AFF Review: Only the Young

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Kevin, Skye & Garrison in Only the Young

In Canyon Country, California, teen skaters Garrison and Kevin and their female friend Skye frolic amongst the dry, desolate landscape. Skye and Garrison go on dates to an abandoned golf park and Garrison and Kevin have made an empty house their hangout. Only the Young, from directors Austinite Elizabeth Mims and Jason Tippet, depicts a period of time in the lives of these high schoolers. 

Skye describes on-again,-off-again boyfriend Garrison as "a conservative who loves punk rock." Her father is in jail, she recently found out her mom is not dead, and she currently lives with her grandparents. Skye is sharp-tongued and endearing -- well, really all the kids are somewhat endearing in this movie. Kevin and Garrison are best buds, and are trying to figure out what will happen after graduation. Their economic situation is somewhat up in the air.

Mims and Tippet's documentary -- their first feature-length film -- is a cinematic look at three evangelical kids, perfectly capturing moments of flight and movement. The boys participate in Ignition Skate Ministry (showing "the love of Jesus Christ through skateboarding," as their church leader says), but never really discuss their faith with the filmmakers. It's just a given that the church plays a large part in the lives of the three teens, and it even leads to a breakup between one couple.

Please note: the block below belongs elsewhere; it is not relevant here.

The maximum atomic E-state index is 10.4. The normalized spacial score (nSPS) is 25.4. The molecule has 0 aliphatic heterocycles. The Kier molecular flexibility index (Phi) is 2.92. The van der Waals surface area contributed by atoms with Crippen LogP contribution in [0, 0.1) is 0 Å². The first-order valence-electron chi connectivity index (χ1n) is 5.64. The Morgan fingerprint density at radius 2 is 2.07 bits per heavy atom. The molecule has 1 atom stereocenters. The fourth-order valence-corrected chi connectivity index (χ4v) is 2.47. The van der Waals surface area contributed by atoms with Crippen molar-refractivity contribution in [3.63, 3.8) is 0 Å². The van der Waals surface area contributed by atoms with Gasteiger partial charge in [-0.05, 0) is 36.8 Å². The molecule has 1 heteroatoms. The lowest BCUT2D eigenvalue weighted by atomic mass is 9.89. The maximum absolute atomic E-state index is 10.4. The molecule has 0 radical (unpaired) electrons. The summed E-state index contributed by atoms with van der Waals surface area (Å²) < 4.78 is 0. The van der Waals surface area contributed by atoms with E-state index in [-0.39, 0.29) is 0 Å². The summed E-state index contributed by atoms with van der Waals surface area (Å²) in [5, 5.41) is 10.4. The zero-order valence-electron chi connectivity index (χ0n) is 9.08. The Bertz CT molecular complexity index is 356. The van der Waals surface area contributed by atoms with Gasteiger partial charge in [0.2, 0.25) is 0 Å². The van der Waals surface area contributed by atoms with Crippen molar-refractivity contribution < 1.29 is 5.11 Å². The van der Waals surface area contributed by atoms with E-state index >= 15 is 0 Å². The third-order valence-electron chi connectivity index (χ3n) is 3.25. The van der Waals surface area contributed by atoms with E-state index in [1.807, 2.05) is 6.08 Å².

Only the Young is gorgeously shot and plays like a narrative film, although the only way I was able to gauge time passing is through the changing hairstyles and relationship statuses. With all the friendship and love stuff going on, it seems almost like a Degrassi episode. However, it would be a beautifully shot, less melodramatic episode, where sometimes the players seem aware of the cameras.

I think Only the Young does an excellent job of capturing this moment in our nation's time, when so many houses are foreclosed on and suburbs empty out. These kids of the YouTube generation are surprisingly frank and honest to the camera. I look forward to seeing more from Mims and Tippet.

Austin connections: Co-director Elizabeth Mims grew up in Austin and is the daughter of local filmmaker/University of Texas film instructor Steve Mims.

Only the Young will play AFF once more on Wednesday, 10/24 at 8:30 pm at Rollins Theatre in the Long Center.